You may be asking yourself where you fit in this Great Commission. After all, you’re not an apostle. You’re not a pastor, so you shouldn’t baptize except in emergencies. You’re not called to preach or administer the Lord’s Supper. But you are part of the Church, the body of Christ, to which this Great Commission has been given. As one of Christ’s disciples, you have been given the authority to make more disciples.
Perhaps you don’t believe you have “the gift of evangelism.” Perhaps you feel inadequately prepared for such a great work. You don’t know where to begin. God provides an answer to your concern. He does that through His Church.
In the M.A.S.H. unit, the hospital was taken to the wounded. When the wounded could not make it to the hospital, the hospital came to them. In that way, many more lives were saved. Many wounded were able to receive treatment that prevented greater permanent injury.
The Church has often been called “a hospital for sinners.” We, who enter here, rejoice when our sins are forgiven in the name of our compassionate Lord. We rejoice when other fellow sinners are baptized into Christ in the triune name for the forgiveness of their sins. We rejoice when we are taught the good news that Jesus Christ died and rose for us all. We rejoice when we partake of our Lord’s body and blood, given and shed for the forgiveness of our sins.
This hospital for sinners is open twenty-four hours a day, seven days a week. Everyone is welcome to come in for healing and comfort. But how can they come in if they have not heard the invitation? How can they come in if they are too wounded to make it on their own power? While pastors are called to baptize and teach, they can’t make it to everybody’s home, or school, or place of work themselves. Just like hospitals need medics to bring in the physically sick and injured, the Church needs medics to bring in the spiritually sick and injured.
That’s where you come in! All Christians can and should reach out in love to the lost. In this way, we follow the Great Command: “Love your neighbor as yourself.” As you go about your daily lives, you have the opportunities that I or any other pastor may never have. You can bring them into the hospital for sinners. You can help make disciples. You can love your neighbor. Who is your neighbor? Our neighbor is anyone who is in need of the help that we can offer.
I once asked someone why he had come to our church for help. His response struck at the heart of what it means for the Church to show Christ to the world. He said, “The Church is supposed to help when no one else will. The Church is supposed to love.” Does that describe this congregation?
Learning to love one’s neighbor begins at the cross, where we see Christ our Lord, who gave Himself completely for us. His love is purposeful and intentional. Likewise, our love for someone else is intentional and purposeful. Empowered by Christ, we will add action to our words.
We ask the Lord to show us needy neighbors around us. There are plenty of people in need of spiritual support, care, and healing. Then, strengthened by our Lord’s promise that He is with us, we love and proclaim God’s Good News.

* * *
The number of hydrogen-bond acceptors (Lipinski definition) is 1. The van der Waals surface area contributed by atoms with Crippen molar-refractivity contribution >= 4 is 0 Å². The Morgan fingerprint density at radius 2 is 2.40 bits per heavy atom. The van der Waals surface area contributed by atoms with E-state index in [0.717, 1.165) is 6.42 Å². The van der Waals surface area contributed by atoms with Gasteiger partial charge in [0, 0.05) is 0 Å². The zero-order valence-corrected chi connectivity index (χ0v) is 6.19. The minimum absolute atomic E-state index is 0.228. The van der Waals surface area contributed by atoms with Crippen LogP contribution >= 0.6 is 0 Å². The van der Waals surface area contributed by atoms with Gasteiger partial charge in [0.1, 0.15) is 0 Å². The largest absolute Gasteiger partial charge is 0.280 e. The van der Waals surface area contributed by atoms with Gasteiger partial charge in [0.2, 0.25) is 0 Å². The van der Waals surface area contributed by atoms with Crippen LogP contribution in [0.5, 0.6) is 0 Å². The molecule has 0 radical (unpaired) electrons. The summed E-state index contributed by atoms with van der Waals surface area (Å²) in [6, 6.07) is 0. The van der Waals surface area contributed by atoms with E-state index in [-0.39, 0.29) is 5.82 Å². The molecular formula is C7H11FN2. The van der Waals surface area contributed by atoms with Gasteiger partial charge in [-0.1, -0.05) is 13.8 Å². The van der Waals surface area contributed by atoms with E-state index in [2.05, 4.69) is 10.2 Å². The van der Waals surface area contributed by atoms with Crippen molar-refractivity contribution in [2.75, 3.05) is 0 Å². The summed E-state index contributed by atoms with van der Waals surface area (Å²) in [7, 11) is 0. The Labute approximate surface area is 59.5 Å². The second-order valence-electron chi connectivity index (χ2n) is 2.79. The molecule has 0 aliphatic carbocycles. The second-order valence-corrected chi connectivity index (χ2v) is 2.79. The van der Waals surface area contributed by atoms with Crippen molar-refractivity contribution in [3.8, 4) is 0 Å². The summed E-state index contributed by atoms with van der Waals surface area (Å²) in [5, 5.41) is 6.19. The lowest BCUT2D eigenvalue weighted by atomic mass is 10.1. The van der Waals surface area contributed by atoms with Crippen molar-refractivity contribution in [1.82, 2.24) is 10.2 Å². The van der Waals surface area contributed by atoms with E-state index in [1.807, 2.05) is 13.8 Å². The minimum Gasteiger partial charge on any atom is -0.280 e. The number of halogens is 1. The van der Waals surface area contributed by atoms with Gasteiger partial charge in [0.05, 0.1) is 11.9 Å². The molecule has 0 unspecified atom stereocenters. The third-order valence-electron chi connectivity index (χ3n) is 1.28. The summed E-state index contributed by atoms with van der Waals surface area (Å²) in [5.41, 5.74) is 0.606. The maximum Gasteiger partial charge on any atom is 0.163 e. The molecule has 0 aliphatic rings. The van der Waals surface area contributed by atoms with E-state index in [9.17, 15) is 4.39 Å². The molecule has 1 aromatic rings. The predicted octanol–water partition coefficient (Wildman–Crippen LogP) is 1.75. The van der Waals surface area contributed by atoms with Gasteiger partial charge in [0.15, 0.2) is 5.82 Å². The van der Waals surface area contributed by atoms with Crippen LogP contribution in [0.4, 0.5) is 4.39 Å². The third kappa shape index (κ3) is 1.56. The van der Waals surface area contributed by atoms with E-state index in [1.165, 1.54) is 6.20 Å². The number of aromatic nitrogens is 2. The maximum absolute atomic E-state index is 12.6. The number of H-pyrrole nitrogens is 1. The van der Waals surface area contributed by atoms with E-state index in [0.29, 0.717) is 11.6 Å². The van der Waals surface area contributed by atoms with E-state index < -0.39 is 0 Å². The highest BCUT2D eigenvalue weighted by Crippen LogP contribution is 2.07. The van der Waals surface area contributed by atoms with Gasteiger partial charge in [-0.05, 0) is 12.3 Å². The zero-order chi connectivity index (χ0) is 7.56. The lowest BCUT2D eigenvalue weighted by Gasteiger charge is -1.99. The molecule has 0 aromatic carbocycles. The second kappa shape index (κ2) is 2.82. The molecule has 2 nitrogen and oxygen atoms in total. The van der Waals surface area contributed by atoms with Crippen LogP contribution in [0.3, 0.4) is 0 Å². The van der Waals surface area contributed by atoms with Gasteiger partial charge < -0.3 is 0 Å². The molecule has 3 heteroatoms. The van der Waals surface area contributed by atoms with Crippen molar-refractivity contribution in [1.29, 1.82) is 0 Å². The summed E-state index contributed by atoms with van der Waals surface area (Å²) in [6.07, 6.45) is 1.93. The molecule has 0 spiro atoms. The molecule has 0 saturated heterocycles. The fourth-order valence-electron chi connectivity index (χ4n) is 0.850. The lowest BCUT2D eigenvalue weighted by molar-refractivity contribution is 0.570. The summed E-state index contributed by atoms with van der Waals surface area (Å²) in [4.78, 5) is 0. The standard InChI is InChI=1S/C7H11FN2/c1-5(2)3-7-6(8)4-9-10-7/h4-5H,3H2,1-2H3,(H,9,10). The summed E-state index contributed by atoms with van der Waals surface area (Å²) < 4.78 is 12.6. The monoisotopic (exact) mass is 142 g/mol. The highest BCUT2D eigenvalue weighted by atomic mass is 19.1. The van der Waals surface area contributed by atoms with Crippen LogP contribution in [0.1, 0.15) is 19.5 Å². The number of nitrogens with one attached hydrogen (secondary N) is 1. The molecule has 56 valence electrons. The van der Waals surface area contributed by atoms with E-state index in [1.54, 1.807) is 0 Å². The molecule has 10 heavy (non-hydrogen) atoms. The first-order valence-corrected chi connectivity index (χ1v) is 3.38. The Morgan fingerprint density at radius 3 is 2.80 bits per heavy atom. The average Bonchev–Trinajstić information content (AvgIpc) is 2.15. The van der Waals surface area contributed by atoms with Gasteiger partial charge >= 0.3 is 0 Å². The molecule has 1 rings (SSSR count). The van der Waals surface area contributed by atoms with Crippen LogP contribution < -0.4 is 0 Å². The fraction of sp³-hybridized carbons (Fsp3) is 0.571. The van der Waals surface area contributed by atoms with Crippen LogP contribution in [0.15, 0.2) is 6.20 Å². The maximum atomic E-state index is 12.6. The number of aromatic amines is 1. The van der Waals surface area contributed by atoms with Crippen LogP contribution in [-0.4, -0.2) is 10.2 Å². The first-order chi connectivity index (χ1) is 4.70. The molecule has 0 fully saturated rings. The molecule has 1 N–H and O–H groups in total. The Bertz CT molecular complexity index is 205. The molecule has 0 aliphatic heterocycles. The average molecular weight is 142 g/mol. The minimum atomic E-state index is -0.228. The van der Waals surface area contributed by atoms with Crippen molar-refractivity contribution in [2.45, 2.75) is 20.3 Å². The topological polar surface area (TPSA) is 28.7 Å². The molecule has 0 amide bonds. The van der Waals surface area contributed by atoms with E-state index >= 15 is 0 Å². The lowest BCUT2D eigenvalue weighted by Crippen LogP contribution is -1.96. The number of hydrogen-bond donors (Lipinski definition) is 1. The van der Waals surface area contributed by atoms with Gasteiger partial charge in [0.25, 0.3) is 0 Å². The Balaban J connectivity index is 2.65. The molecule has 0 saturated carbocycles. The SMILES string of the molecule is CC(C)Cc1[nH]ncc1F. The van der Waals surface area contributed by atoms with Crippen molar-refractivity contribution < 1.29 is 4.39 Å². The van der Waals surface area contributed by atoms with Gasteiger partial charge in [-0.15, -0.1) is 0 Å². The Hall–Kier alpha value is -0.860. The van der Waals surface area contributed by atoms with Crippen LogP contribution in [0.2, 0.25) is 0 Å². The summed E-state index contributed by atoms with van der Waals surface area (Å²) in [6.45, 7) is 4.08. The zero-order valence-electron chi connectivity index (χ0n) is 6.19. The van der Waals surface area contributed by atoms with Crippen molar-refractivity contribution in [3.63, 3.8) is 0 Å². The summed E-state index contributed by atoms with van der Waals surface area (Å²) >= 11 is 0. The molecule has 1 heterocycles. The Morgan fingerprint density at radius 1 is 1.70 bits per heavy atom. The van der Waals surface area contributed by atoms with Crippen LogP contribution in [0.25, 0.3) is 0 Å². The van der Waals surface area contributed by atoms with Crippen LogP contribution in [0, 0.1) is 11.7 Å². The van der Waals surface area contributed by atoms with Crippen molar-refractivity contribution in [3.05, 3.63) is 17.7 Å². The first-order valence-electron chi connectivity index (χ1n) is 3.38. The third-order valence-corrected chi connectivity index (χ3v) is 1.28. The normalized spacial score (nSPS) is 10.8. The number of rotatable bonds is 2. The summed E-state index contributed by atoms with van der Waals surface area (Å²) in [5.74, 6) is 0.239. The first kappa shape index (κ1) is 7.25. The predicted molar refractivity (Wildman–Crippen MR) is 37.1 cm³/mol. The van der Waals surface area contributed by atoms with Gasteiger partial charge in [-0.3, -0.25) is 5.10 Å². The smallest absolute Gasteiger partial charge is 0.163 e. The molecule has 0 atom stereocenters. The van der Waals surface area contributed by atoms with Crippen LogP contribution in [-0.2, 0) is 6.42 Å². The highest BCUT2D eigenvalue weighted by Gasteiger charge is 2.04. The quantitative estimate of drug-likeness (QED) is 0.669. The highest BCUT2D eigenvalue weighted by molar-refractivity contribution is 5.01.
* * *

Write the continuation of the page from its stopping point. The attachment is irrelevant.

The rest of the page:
What is this Good News? God the Father so loved the world that He sent His only-begotten Son into the world. Jesus was conceived of the Holy Spirit and born of the Virgin Mary—fully God and fully man. Having lived a perfect sinless life, Jesus died on the cross as payment for the sins of the world. Three days later, He rose from the dead. Ascended to the right hand of the Father, Jesus lives and reigns over all creation, yet still comes to us in His means of grace, where His Holy Spirit calls, gathers, enlightens, and sanctifies the whole Christian Church and keeps it with Jesus Christ in the one true faith.
So we rejoice this day in the Holy Trinity, and we gratefully acknowledge that the Father, Son, and Holy Spirit are still at work to make disciples through Baptism and Word of God. We confess those times when we are tempted to elbow the Trinity aside and trust in our own efforts instead. We give thanks that the Lord has made us His through our Baptism, and that He continues to strengthen us by His Word and Supper. If we are criticized for being a bit old-fashioned, we respond with a cheerful, “Thank you! By the grace of God, we do indeed try to stay true to our Lord’s command to make disciples His Way.”
This, dear friends, is your cause for rejoicing: The all-powerful, all-knowing, all-present Father, Son, and Holy Spirit have made you Their disciple. They have washed away your sins and declare your salvation. The works of man cannot save you, but the work of the Holy Trinity can; and this is why I rejoice to announce to you this work of the Holy Trinity: You are forgiven for all of your sins.
In the name of the Father and of the Son and of the Holy Spirit. Amen.
Unless otherwise indicated, all Scripture quotations are from the Holy Bible, English Standard Version, copyright © 2001 by Crossway Bibles, a publishing ministry of Good News Publishers. Used by permission. All rights reserved.